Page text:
Faircloth takes over lead after second day of Elite Series tournament on Sabine River

Cliff Crochet holds onto third, Greg Hackney falls to 25th.

It was a short workday for Todd Faircloth on Friday.

By noon, the Bassmaster Elite Series pro from Jasper, Texas, had a five-fish limit. He decided they weighed enough, and they were all he should take from his prime fishing area of the Sabine River system, so he called it a day.

He was right: At the scales, his fish weighed 16 pounds, 8 ounces, bringing his two-day total to 26-15. It was enough for the Friday lead in the Sabine River Challenge presented by STARK Cultural Venues in Orange, Texas, the season opener of the Elite Series.

Enough, yes, to jump over first-day leader Dean Rojas, but by only 7 ounces. Rojas of Lake Havasu City, Ariz., had a two-day total of 26-8. He slipped to second place after his Day 2 catch of 10-14 was almost 5 pounds lighter than his big Day 1 bag of 15-10. Cliff Crochet of Pierre Part, La., took third place with a two-day total of 25-0.

Gonzales’ Greg Hackney tumbled to 25th after landing only one fish on the second day of competition.

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Faircloth said he left his area after he caught his eighth keeper and had culled for his best five. His largest, a 4-6, was his first keeper of the day.

“I had a long boat ride back, so I kind of took it easy to make sure I got them (the fish) back safely,” he said.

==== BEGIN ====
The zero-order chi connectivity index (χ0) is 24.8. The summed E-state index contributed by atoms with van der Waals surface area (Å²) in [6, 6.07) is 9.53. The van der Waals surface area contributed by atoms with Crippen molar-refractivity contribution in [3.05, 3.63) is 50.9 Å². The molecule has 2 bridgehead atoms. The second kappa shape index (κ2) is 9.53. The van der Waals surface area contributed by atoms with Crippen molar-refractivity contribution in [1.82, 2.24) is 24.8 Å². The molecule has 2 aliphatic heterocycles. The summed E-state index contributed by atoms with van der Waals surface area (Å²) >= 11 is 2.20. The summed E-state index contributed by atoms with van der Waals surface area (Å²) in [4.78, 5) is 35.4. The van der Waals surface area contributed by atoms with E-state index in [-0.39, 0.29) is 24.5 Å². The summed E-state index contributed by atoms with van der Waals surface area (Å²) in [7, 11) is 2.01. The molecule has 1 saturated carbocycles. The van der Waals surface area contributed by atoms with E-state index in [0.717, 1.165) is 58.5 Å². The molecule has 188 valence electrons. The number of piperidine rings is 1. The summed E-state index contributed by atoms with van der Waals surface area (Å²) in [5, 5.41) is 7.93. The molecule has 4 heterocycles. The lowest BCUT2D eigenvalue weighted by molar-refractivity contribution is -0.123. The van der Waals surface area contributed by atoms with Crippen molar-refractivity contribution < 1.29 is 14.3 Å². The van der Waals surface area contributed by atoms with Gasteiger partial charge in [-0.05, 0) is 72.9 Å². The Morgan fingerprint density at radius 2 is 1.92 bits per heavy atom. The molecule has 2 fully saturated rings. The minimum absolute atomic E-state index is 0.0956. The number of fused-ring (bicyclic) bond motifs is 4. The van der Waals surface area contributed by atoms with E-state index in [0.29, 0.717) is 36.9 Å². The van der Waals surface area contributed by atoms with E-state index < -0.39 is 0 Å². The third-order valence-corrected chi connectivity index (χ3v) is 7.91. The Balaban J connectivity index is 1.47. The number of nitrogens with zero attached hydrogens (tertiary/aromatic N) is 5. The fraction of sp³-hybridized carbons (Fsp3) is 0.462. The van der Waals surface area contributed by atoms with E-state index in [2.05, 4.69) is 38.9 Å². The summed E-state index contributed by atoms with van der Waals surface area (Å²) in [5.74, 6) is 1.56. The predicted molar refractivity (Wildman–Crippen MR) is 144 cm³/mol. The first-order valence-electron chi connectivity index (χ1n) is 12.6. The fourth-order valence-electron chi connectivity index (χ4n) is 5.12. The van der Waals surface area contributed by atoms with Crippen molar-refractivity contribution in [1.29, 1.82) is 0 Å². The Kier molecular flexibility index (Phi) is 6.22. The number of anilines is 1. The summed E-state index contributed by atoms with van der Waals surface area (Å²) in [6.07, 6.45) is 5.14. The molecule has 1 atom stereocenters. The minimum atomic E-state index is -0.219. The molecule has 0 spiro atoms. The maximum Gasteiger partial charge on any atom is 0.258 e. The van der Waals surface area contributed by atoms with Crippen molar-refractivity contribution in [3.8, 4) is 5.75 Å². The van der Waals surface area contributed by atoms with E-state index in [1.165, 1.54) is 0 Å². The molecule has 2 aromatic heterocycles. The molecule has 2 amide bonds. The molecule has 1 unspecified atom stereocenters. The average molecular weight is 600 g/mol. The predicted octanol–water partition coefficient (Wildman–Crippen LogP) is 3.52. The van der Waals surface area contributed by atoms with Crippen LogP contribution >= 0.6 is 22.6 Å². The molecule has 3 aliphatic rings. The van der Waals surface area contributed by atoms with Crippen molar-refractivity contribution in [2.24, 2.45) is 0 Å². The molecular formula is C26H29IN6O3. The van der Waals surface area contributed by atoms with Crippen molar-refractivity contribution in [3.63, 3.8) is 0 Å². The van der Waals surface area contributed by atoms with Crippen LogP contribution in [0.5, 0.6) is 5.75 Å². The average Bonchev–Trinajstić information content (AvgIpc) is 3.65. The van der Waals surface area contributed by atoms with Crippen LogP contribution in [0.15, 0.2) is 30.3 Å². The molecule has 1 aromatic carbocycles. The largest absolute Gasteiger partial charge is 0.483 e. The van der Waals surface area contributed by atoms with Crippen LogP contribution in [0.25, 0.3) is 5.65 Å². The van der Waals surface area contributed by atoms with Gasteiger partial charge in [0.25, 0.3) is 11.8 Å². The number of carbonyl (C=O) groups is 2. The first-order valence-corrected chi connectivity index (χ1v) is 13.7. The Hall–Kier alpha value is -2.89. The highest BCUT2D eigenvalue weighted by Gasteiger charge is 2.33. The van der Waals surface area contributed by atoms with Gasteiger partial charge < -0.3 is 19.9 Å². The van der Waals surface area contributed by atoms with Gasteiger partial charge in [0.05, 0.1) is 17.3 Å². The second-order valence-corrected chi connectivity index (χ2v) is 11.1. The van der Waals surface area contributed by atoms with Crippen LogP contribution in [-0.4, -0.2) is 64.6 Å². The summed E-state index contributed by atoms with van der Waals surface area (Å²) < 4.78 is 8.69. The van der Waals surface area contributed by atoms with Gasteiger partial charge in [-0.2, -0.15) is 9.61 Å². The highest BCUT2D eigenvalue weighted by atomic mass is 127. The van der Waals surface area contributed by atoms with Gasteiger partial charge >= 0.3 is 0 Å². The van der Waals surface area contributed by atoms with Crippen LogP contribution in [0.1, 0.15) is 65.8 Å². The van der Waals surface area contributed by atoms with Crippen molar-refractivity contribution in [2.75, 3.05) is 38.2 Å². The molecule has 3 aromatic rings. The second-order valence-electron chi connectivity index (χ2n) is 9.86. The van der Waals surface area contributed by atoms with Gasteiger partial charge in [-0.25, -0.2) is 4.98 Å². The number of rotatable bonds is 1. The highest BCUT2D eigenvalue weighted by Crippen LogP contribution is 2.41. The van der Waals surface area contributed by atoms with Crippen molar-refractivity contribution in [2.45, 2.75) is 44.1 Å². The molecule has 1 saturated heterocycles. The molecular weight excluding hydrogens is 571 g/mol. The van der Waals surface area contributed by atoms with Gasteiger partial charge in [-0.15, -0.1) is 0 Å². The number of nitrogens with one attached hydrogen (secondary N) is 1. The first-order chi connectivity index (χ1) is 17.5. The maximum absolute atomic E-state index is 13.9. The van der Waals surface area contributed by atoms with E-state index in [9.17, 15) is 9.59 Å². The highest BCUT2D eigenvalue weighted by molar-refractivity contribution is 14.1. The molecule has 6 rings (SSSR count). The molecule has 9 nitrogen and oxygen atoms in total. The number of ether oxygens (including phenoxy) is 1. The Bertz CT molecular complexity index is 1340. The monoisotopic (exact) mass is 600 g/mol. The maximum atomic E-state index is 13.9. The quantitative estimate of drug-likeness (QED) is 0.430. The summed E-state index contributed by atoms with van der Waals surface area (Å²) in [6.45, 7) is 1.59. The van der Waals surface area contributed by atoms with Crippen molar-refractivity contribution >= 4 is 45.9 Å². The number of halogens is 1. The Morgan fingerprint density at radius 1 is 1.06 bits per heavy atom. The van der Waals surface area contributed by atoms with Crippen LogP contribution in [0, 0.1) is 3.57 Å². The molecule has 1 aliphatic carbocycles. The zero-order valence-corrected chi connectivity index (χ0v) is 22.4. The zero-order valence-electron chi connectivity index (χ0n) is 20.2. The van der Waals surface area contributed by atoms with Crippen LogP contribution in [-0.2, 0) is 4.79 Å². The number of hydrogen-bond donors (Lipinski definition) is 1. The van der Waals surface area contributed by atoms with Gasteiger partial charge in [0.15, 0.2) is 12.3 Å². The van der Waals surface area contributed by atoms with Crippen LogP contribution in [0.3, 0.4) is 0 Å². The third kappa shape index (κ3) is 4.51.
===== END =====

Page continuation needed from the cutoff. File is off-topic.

His decision to return to the same area he worked Thursday was a tough one for him.

“I didn’t know how it was going to go. I was kind of reluctant to go back, after I’d fished there all day yesterday and caught only six keepers,” Faircloth said. “I left again today to save my fish. I don’t know how many are in there, but I do know that there’s more fish coming in there.”

Faircloth said the area is marshy. He’s keying in on shallow spots where the water is clearest. His fish are in various stages of spawning, he said.

“I’ve caught some that have spawned, some that still have eggs. That tells me there are more coming in,” he said.

Faircloth is confident that his large area holds the winning fish.

“I feel pretty good about it,” he said. “But this is fishing; you never know.”

Rojas lost his lead, but he wasn’t at all puzzled over the reason.

“It was a 6-pounder,” he said, referring to his 5-15 kicker of Thursday, the day’s largest bass. It didn’t happen for him Friday.

“Yesterday’s was a gift,” Rojas said. “There are some big ones there. They didn’t show themselves today, but they will Saturday or Sunday.”

In fourth place Friday was Terry Scroggins of San Mateo, Fla., with 24-5. Slipping from second place to fifth place was Mark Davis of Mount Ida, Ark., with 22-3 over two days.

The day’s largest bass was a 6-1 brought in by Scroggins, making him the top contender for the $1,500 Carhartt Big Bass bonus. Faircloth’s Day 2 bag of 16-8 made him the leader for the event’s Berkley Heavyweight bonus of $500.

The field was cut to the Top 50 for Saturday’s competition. Billy McCaghren of Mayflower, Ark., was the last man in with 10-0; Chris Zaldain of San Jose, Calif., was the first out with 9-15.